If global recession is over, what will recovery look like?
Tepid but sustainable, is the most common answer. Growth in Asia will be the main driver, with help from a modest revival in the US.
The worldwide recession may have ended, judging by news on three continents this week. But a big question remains: What kind of recovery is on the way?
While many economists expect a tepid but sustainable recovery, it's a time of considerable uncertainty. Some say the rebound could be stronger than that, thanks to government stimulus and a healing of damaged credit markets. Others worry that debt-laden US consumers won't be able to regain their usual oomph – and could cause a relapse back into recession.
What's undeniable is that some welcome signs of economic life have emerged recently around the world. Some forecasters say the recession is already over, although it will take some time to confirm this assessment.
Asia leading the way
• In Asia, China's industrial output and retail sales posted gains for July, confirming that Beijing's stimulus efforts are gaining traction. That report, early in the week, was punctuated Friday by news that China's Hong Kong territory shifted from recession to growth in the second quarter of the year. India also posted a surprise jump in industrial production this week.
• In Europe, Germany and France shifted from contraction into modest growth in gross domestic product (GDP) for the second quarter. The 16-nation euro area showed a GDP decline of just 0.1 percent, a big improvement from earlier this year.
• In the US, industrial output rose faster than expected in a monthly report Friday, and economists boosted their estimates of economic growth in the current quarter.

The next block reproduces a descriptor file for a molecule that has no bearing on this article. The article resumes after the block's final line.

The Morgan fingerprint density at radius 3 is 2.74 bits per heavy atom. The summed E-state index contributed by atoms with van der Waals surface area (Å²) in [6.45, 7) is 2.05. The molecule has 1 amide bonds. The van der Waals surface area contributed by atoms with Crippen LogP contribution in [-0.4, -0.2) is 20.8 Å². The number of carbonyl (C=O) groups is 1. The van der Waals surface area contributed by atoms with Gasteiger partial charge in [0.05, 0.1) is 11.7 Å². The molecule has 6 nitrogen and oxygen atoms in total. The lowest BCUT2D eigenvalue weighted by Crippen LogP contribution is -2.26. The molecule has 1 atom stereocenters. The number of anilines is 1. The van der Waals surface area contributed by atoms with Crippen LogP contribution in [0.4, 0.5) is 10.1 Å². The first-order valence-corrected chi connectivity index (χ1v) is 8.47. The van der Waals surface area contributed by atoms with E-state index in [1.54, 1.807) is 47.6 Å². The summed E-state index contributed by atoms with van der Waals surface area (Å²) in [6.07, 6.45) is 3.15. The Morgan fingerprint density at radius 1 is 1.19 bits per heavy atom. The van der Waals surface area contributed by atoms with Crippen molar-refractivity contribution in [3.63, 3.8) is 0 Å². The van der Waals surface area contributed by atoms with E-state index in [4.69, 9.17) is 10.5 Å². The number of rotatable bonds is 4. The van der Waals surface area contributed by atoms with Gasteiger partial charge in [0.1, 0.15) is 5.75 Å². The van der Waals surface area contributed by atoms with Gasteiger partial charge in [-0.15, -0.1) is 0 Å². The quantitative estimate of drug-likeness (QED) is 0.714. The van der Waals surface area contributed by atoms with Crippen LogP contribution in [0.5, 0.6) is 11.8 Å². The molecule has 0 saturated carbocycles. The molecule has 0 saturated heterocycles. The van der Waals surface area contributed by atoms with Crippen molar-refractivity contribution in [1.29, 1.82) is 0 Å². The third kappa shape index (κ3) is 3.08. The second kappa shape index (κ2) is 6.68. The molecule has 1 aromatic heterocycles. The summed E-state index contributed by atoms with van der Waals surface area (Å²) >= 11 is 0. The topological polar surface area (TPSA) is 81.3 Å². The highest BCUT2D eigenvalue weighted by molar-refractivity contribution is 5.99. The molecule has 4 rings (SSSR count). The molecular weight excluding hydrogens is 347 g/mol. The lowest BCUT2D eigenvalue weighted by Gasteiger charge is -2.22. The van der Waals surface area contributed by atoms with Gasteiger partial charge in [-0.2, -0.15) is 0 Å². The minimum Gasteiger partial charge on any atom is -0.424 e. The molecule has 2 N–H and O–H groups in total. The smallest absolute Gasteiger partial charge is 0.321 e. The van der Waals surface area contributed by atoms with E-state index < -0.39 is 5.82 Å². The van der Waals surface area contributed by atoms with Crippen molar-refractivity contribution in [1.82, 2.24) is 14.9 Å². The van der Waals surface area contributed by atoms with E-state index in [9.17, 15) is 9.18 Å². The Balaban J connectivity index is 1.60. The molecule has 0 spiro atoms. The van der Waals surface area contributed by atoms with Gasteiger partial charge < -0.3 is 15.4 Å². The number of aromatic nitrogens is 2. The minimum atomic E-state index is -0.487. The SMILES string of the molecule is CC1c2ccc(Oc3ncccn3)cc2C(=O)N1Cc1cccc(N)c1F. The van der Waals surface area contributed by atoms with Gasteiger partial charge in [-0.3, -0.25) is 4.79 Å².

"The [US] recovery most likely started in July," says economist Ed Yardeni, who heads an investment research firm in Great Neck, N.Y.
He sees mounting evidence that the rebound is global in scope. Significantly, at a time when US consumers remain on the ropes, much of the momentum is coming from China, he says.
The consensus view is that growth in Asia, coupled with modest but steady revival in America, will keep the global economy on an upward course.
A 'W' recession?
Mr. Yardeni sees a “W” pattern – with the economy sagging downward again before a real recovery begins – as very unlikely.
Nations around the world were hit hard last year by a plunge in trade activity – with linchpin US consumers retreating from nonessential purchases. In recent months, though, the trade picture has stabilized, and both US exports and imports edged up in June, according to number released this week.
A survey of economists by the Federal Reserve Bank of Philadelphia calls for the US economy to grow at a 2.4 percent pace in the July-September quarter.
Role of the unwilling consumer
That doesn't mean no one is in the "W" camp. Typically, most of economic growth is driven by consumer activity, and reports this week on consumer confidence and retail sales raised doubts about the health of US shoppers. And from China to Germany, many other nations rely on those same US consumers for much of their growth.
Still, the Philadelphia survey and others find that even forecasters on the pessimistic side aren't expecting a return to recession. Rather, they worry that the recovery will be unusually tepid.
Despite the headwinds, economists Richard Berner and David Greenlaw at Morgan Stanley forecast a steady recovery with 2.6 growth in the US economy next year, as government stimulus expands its reach. Even if it works out this way, though, economists say that level of growth won’t mean a rapid decline in unemployment.
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